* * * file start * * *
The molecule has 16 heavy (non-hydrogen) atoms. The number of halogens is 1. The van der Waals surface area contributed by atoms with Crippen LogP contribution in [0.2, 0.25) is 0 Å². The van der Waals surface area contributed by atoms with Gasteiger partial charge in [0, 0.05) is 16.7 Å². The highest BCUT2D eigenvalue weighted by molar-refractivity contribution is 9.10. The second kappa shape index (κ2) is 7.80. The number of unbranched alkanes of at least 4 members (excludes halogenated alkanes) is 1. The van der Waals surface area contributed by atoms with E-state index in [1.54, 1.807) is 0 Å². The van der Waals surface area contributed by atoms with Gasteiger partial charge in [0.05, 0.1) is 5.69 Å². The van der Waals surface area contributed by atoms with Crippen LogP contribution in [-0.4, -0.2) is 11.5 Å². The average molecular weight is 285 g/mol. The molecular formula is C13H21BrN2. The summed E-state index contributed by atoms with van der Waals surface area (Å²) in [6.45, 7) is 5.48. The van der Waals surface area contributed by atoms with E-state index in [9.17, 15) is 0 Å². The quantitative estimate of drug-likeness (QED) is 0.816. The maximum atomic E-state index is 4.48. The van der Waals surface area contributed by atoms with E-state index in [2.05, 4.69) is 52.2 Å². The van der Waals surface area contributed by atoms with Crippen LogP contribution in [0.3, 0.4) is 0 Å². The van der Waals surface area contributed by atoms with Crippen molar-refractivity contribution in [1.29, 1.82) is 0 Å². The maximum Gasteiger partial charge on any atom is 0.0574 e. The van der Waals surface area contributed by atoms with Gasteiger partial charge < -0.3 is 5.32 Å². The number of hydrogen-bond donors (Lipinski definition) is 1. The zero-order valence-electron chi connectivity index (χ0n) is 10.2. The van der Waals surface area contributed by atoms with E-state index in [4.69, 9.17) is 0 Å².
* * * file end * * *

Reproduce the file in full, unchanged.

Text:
The molecule has 16 heavy (non-hydrogen) atoms. The number of halogens is 1. The van der Waals surface area contributed by atoms with Crippen LogP contribution in [0.2, 0.25) is 0 Å². The van der Waals surface area contributed by atoms with Gasteiger partial charge in [0, 0.05) is 16.7 Å². The highest BCUT2D eigenvalue weighted by molar-refractivity contribution is 9.10. The second kappa shape index (κ2) is 7.80. The number of unbranched alkanes of at least 4 members (excludes halogenated alkanes) is 1. The van der Waals surface area contributed by atoms with E-state index in [1.54, 1.807) is 0 Å². The van der Waals surface area contributed by atoms with Gasteiger partial charge in [0.05, 0.1) is 5.69 Å². The van der Waals surface area contributed by atoms with Crippen LogP contribution in [-0.4, -0.2) is 11.5 Å². The average molecular weight is 285 g/mol. The molecular formula is C13H21BrN2. The summed E-state index contributed by atoms with van der Waals surface area (Å²) in [6.45, 7) is 5.48. The van der Waals surface area contributed by atoms with E-state index in [9.17, 15) is 0 Å². The quantitative estimate of drug-likeness (QED) is 0.816. The maximum atomic E-state index is 4.48. The van der Waals surface area contributed by atoms with E-state index in [2.05, 4.69) is 52.2 Å². The van der Waals surface area contributed by atoms with Crippen LogP contribution in [0.3, 0.4) is 0 Å². The van der Waals surface area contributed by atoms with Crippen molar-refractivity contribution in [1.29, 1.82) is 0 Å². The maximum Gasteiger partial charge on any atom is 0.0574 e. The van der Waals surface area contributed by atoms with Gasteiger partial charge < -0.3 is 5.32 Å². The number of hydrogen-bond donors (Lipinski definition) is 1. The zero-order valence-electron chi connectivity index (χ0n) is 10.2. The van der Waals surface area contributed by atoms with E-state index in [4.69, 9.17) is 0 Å².